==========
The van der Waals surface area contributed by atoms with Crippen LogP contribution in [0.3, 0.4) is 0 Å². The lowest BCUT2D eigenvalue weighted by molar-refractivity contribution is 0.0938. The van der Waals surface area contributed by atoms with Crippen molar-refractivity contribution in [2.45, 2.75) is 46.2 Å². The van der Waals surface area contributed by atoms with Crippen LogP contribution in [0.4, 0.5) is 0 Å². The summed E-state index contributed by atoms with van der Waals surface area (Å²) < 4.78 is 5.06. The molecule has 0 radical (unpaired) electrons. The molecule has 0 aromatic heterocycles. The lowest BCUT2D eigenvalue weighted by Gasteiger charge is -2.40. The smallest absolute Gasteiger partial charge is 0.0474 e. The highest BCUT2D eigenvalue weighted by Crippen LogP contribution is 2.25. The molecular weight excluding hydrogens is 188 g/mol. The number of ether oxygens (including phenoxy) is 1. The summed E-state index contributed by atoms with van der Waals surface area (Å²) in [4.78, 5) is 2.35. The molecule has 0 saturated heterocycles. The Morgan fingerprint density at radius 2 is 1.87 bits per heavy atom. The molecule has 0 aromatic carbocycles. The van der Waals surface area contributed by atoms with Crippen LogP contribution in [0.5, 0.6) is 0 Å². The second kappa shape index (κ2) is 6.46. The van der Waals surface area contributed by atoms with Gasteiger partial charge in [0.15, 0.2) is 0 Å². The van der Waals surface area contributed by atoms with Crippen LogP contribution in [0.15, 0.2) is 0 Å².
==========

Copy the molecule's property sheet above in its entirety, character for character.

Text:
The van der Waals surface area contributed by atoms with Crippen LogP contribution in [0.3, 0.4) is 0 Å². The lowest BCUT2D eigenvalue weighted by molar-refractivity contribution is 0.0938. The van der Waals surface area contributed by atoms with Crippen molar-refractivity contribution in [2.45, 2.75) is 46.2 Å². The van der Waals surface area contributed by atoms with Crippen LogP contribution in [0.4, 0.5) is 0 Å². The summed E-state index contributed by atoms with van der Waals surface area (Å²) < 4.78 is 5.06. The molecule has 0 radical (unpaired) electrons. The molecule has 0 aromatic heterocycles. The lowest BCUT2D eigenvalue weighted by Gasteiger charge is -2.40. The smallest absolute Gasteiger partial charge is 0.0474 e. The highest BCUT2D eigenvalue weighted by Crippen LogP contribution is 2.25. The molecular weight excluding hydrogens is 188 g/mol. The number of ether oxygens (including phenoxy) is 1. The summed E-state index contributed by atoms with van der Waals surface area (Å²) in [4.78, 5) is 2.35. The molecule has 0 saturated heterocycles. The Morgan fingerprint density at radius 2 is 1.87 bits per heavy atom. The molecule has 0 aromatic carbocycles. The van der Waals surface area contributed by atoms with Crippen LogP contribution in [0.5, 0.6) is 0 Å². The second kappa shape index (κ2) is 6.46. The van der Waals surface area contributed by atoms with Gasteiger partial charge in [0.15, 0.2) is 0 Å². The van der Waals surface area contributed by atoms with Crippen LogP contribution in [0.15, 0.2) is 0 Å².